fellings about this subject yet?) idea on the head now, just to let
John know.  Think about it John - Andy writes music not to make money
or please his fans, but to please himself.

Sorry to go on,

Dames TWD.

P.s. Brits do buy XTC, I know of at least two!

------------------------------

From: Mark Colan <Mark_Colan.LOTUS@crd.lotus.com>
Date:  3 Nov 94 10:37:37 ES
Subject: Re: XTC boycott

> When the next XTC album is released, there's a customer boycott. Only
> after XTC has announced a live concert, fans in that city will then purchase
> the new album. This is just a rough idea, but is there any takers?

Oh, sure!  That's the same reason I boycotted the Beatles for Rubber Soul
onwards.  They never came around to tour these albums!  (At least, not to
PEORIA).

------------------------------

Date: 3 Nov 1994 11:26:09 U
From: "Wesley Wilson" <Wesley_Wilson@iegate.mitre.org>
Subject: What to Collect NOW?

Like many other XTC fans, I have a vast collection of their material,
including such gems as the US King for a Day CD with the "fisheye lens"
picture disc, the Japanese "This is Live" (Hammersmith concert 1981), and the
3" US Mayor of Simpleton with the "tavern sign" paintings of the band.
Melinda Hale once said, "Wes, you have it all." While I take her statement as
a high compliment, I wonder...

Having gotten the latest CD, "Drums and Wireless," (and really enjoying big
parts of it!) I wonder what CDs I should pursue now? I have all of the
regular releases, of course. What CDs are still available (within reason) and
worth getting? These can include CDs where members of XTC help with
production.

This discussion could benefit some budding collectors in this group.

Wes

P.S. The new Little Express is out? Hope I get my copy; I moved and I have
been getting all of my first-class mail forwarded to my new address!

------------------------------

Date: Thu, 3 Nov 94 11:08 EST
From: Jeffrey Langr <0005392548@mcimail.com>
Subject: Re: Chalkhills Digest #390

 From John Pidgeon:
JP>> When the next XTC album is released, there's a customer boycott. Only
JP>> after XTC has announced a live concert, fans in that city will then
JP>> purchase the new album. This is just a rough idea, but is there any
JP>> takers?

JP>> We can send our petition to XTC's record company.

Virgin and Geffen already have had plenty of thoughts about getting rid of
XTC; if it wasn't for the freak success of Dear God, Skylarking would likely
have been the last straw for XTC on Geffen and Virgin, according to the
rumbles I remember from around then.  So, a good petition would just result
in XTC ending up on some crappy label like New Rose or Rounder or something.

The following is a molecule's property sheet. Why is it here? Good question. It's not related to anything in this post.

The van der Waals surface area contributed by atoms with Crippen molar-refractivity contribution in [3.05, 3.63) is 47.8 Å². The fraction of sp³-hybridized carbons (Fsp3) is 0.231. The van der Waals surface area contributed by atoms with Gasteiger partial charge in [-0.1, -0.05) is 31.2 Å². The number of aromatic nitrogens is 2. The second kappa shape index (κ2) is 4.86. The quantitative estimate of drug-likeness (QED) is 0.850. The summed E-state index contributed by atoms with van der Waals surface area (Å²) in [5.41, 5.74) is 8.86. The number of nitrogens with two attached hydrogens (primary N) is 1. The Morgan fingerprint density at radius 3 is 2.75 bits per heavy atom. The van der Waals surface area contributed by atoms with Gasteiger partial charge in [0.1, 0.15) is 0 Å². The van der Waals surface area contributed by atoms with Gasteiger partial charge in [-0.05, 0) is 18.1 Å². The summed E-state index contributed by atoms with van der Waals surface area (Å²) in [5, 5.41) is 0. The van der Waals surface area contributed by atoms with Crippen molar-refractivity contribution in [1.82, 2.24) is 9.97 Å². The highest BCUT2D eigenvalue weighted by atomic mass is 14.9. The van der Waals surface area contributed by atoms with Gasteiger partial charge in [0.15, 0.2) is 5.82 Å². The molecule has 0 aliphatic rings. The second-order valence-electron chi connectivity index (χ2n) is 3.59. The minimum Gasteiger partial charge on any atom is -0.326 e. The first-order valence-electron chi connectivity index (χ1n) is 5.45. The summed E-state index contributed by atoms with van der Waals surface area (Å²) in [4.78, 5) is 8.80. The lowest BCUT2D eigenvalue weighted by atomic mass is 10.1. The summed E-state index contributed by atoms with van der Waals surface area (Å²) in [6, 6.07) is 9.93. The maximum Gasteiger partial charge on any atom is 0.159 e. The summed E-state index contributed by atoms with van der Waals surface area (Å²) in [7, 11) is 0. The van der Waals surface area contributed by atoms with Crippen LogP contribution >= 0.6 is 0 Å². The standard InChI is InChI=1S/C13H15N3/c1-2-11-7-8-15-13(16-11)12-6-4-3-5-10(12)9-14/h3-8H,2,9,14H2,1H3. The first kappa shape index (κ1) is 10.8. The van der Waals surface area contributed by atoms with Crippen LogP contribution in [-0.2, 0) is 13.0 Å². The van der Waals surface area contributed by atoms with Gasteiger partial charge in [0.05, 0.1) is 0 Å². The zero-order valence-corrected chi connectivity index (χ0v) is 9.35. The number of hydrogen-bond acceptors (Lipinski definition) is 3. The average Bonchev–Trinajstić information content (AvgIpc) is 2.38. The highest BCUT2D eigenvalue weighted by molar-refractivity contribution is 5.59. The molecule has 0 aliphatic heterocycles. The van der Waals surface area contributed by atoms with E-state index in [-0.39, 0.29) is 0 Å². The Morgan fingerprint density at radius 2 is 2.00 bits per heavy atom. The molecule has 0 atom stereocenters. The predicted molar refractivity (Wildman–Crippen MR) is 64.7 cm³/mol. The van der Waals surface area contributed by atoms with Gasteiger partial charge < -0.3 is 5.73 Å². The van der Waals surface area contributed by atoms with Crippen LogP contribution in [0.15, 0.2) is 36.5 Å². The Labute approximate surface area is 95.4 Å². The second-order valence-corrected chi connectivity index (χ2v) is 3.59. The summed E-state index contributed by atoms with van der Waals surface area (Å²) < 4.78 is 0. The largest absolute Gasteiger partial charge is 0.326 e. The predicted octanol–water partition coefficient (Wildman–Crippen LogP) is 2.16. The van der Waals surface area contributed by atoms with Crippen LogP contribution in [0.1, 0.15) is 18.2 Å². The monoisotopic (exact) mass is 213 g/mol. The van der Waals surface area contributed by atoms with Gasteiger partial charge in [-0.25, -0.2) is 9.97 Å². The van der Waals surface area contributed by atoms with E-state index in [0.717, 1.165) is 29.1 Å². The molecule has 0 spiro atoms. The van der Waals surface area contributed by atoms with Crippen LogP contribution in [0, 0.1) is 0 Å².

The idea about a live concert is getting old, mostly because Andy P. and the
other gentlemen are getting old.  Not quite as bad as a fifty-year-old Mick
Jagger prancing around on stage but not quite so pretty either.  I'd go see
them, natch, but I think their time has more or less past for that sort of
thing...

Speaking of Skylarking: I do remember reading the Rolling Stone review on
Skylarking when it came out, and they basically tagged it as a lame wimpy
effort on XTC's part.  Interestingly enough, when Rolling Stone came out with
their top 100 records of the decade issue (and subsequent glossy paperbook),
Skylarking placed somewhere in the 40's for best records of the decade, as I
recall.  And, it was the only XTC record in the 100.

------------------------------

Date: Thu, 3 Nov 1994 13:51:36 -0600
From: kosgcom@cccadm.cccneb.edu (James Kosmicki)
Subject: new guy!

Hello.  My name is Jim. (Hello, Jim).

As most of you know, being an XTC fan is usually a lonely obsession. When
I discovered Chalkhills, I was in awe of the fact that enough other people
cared about the group to get a discussion list going.  I'm still in a state
of amazement, but now I can finally share my thoughts and feelings to people
who will Care, or at least pretend to care.

My story is a bit different from the ones I have heard so far.  i grew up,
and have come back to, a town of about 38,000 people in the middle of
Nebraska.  My high school days were the early 80's, and I refused to listen
to the "Jack and Diane/Jukebox Hero" crap on the radio.  Some older guys at
the restaraunt where I worked played me the B-52's and the Dead Kennedys, and
my life was different.  I began to search out all the alternative "New Wave"
and "Punk" music that I could find.  I primarily bought by labels, as anything
on Sire, Virgin or Passport was usually interesting.  Needless to say, one day
I found this Virgin album _Drums and Wires_ by a *new* group, XTC.  And that
was that.

I have bought every XTC album, and now CD, that I could find ever since.
My favorites are: _Drums and Wires_, _Skylarking_, and _English Settlement_.
I am even one of those unfortunates who had to buy a second copy of
_Skylarking_ because the copy I bought the day it came into the store did not
have "Dear God."  BTW, I agree with an earlier posting that "Dear God" is a
good way to introduce people to XTC.  However, don't ignore "No Thugs in Our
House," "When You're Near Me I Have Difficulty," "Life Begins at the Hop,"
or "Oh, You Pretty Girls."

If you notice, I don't talk much about XTC's more recent music. This is
because after their most accessible material _Drums and Wires_ through
_English Settlement_, XTC's work requires time to settle and become its full